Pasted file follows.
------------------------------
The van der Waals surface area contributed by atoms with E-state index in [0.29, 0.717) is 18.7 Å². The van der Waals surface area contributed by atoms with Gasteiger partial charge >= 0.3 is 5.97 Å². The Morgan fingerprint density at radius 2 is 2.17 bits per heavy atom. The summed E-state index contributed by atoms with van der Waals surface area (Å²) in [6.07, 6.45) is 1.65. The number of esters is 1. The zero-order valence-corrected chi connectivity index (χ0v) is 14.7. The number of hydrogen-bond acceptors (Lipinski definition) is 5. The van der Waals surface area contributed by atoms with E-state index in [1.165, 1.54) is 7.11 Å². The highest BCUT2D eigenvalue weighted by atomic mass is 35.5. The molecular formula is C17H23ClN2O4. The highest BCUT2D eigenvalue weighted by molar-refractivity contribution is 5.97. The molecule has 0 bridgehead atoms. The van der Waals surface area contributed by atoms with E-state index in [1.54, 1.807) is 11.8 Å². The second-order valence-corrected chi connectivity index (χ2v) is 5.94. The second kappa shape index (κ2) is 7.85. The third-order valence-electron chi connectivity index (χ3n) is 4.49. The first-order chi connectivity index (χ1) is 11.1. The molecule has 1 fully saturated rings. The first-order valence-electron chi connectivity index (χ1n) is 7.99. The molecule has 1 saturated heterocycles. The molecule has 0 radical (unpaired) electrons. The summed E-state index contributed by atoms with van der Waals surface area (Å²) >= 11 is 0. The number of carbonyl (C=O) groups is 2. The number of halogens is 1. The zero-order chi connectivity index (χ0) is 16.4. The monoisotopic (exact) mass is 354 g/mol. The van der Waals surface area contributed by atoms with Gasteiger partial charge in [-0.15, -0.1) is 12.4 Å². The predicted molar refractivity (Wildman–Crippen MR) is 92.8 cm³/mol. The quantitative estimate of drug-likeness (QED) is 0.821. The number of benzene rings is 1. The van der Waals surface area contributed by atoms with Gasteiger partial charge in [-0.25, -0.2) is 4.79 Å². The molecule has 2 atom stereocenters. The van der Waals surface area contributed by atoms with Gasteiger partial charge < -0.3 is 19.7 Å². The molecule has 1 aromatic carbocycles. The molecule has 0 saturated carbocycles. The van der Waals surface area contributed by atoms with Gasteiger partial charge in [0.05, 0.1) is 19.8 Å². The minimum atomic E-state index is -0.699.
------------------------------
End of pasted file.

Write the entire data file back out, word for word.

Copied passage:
The van der Waals surface area contributed by atoms with E-state index in [0.29, 0.717) is 18.7 Å². The van der Waals surface area contributed by atoms with Gasteiger partial charge >= 0.3 is 5.97 Å². The Morgan fingerprint density at radius 2 is 2.17 bits per heavy atom. The summed E-state index contributed by atoms with van der Waals surface area (Å²) in [6.07, 6.45) is 1.65. The number of esters is 1. The zero-order valence-corrected chi connectivity index (χ0v) is 14.7. The number of hydrogen-bond acceptors (Lipinski definition) is 5. The van der Waals surface area contributed by atoms with E-state index in [1.165, 1.54) is 7.11 Å². The highest BCUT2D eigenvalue weighted by atomic mass is 35.5. The molecular formula is C17H23ClN2O4. The highest BCUT2D eigenvalue weighted by molar-refractivity contribution is 5.97. The molecule has 0 bridgehead atoms. The van der Waals surface area contributed by atoms with E-state index in [1.54, 1.807) is 11.8 Å². The second-order valence-corrected chi connectivity index (χ2v) is 5.94. The second kappa shape index (κ2) is 7.85. The third-order valence-electron chi connectivity index (χ3n) is 4.49. The first-order chi connectivity index (χ1) is 11.1. The molecule has 1 fully saturated rings. The first-order valence-electron chi connectivity index (χ1n) is 7.99. The molecule has 1 saturated heterocycles. The molecule has 0 radical (unpaired) electrons. The summed E-state index contributed by atoms with van der Waals surface area (Å²) >= 11 is 0. The number of carbonyl (C=O) groups is 2. The number of halogens is 1. The zero-order chi connectivity index (χ0) is 16.4. The monoisotopic (exact) mass is 354 g/mol. The van der Waals surface area contributed by atoms with Gasteiger partial charge in [-0.15, -0.1) is 12.4 Å². The predicted molar refractivity (Wildman–Crippen MR) is 92.8 cm³/mol. The quantitative estimate of drug-likeness (QED) is 0.821. The number of benzene rings is 1. The van der Waals surface area contributed by atoms with Gasteiger partial charge in [-0.25, -0.2) is 4.79 Å². The molecule has 2 atom stereocenters. The van der Waals surface area contributed by atoms with Gasteiger partial charge < -0.3 is 19.7 Å². The molecule has 1 aromatic carbocycles. The molecule has 0 saturated carbocycles. The van der Waals surface area contributed by atoms with Gasteiger partial charge in [0.05, 0.1) is 19.8 Å². The minimum atomic E-state index is -0.699.